Year

1970

Degree Name

Master of Engineering

Abstract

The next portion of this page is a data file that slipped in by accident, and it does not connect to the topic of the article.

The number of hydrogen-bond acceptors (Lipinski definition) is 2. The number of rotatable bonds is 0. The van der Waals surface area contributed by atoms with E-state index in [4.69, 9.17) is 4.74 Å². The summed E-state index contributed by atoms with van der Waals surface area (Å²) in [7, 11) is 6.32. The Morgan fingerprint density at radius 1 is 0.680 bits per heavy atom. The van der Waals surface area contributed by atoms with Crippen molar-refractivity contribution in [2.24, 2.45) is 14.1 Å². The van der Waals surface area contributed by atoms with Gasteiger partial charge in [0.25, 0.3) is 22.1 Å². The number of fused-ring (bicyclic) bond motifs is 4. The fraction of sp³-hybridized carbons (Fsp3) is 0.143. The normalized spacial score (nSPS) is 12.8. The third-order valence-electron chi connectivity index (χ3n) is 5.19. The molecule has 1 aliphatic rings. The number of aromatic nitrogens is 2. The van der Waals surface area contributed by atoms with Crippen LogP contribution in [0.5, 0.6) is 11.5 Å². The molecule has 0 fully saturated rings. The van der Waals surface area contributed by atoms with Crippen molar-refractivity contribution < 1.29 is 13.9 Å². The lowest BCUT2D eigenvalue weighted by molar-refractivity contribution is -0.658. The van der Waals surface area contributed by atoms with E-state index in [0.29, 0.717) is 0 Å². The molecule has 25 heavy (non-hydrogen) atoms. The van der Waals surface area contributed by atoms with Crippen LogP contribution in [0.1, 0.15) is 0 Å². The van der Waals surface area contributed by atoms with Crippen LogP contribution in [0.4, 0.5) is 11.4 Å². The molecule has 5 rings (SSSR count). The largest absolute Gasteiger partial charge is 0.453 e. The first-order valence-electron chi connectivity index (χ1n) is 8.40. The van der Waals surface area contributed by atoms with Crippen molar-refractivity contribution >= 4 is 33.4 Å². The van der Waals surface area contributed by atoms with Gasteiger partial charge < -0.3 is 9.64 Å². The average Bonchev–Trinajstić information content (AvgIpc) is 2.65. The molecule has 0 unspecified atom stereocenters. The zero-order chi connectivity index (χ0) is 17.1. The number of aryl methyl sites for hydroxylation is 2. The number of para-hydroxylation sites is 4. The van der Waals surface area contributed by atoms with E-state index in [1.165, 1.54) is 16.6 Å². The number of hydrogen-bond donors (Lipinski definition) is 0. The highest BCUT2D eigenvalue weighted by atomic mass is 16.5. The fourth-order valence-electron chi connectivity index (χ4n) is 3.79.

The purpose of this investigation was to examine design methods which may be used to study stresses which occur in transportation vehicles. The major area of uncertainty in this field occurs in relation to dynamic aspects and it was determined to apply the use of the moire fringe technique in conjunction with models to study impact and vibration effects in structura^l members. The basic geometry of the moire pattern is noted. The methods and principles employed by previous workers to study statically loaded structures are investigated to establish the techniques required for moire analysis. These principles are then applied to models subjected to dynamic forces, making use of high speed cameras. Vibration studies are undertaken over a range of forced steady cycles which prove the application of the technique to high speed deflection of members. The suitability of plastics for use in dynamic work is also examined. The principles are then applied to analysis of impact deflection by means of a drop weight on a cantilever beam. The results show excellent agreement of the deflection impulse obtained by the moire method as compared with deflection measured by a linear transducer. General techniques are established for the excitation and impacting of structural models and for recording of the moire fringe pattern. A list of references relating to analysis of structural members used in transportation vehicles and also to impact studies has been compiled and is included in Appendix 4 for possible future work.

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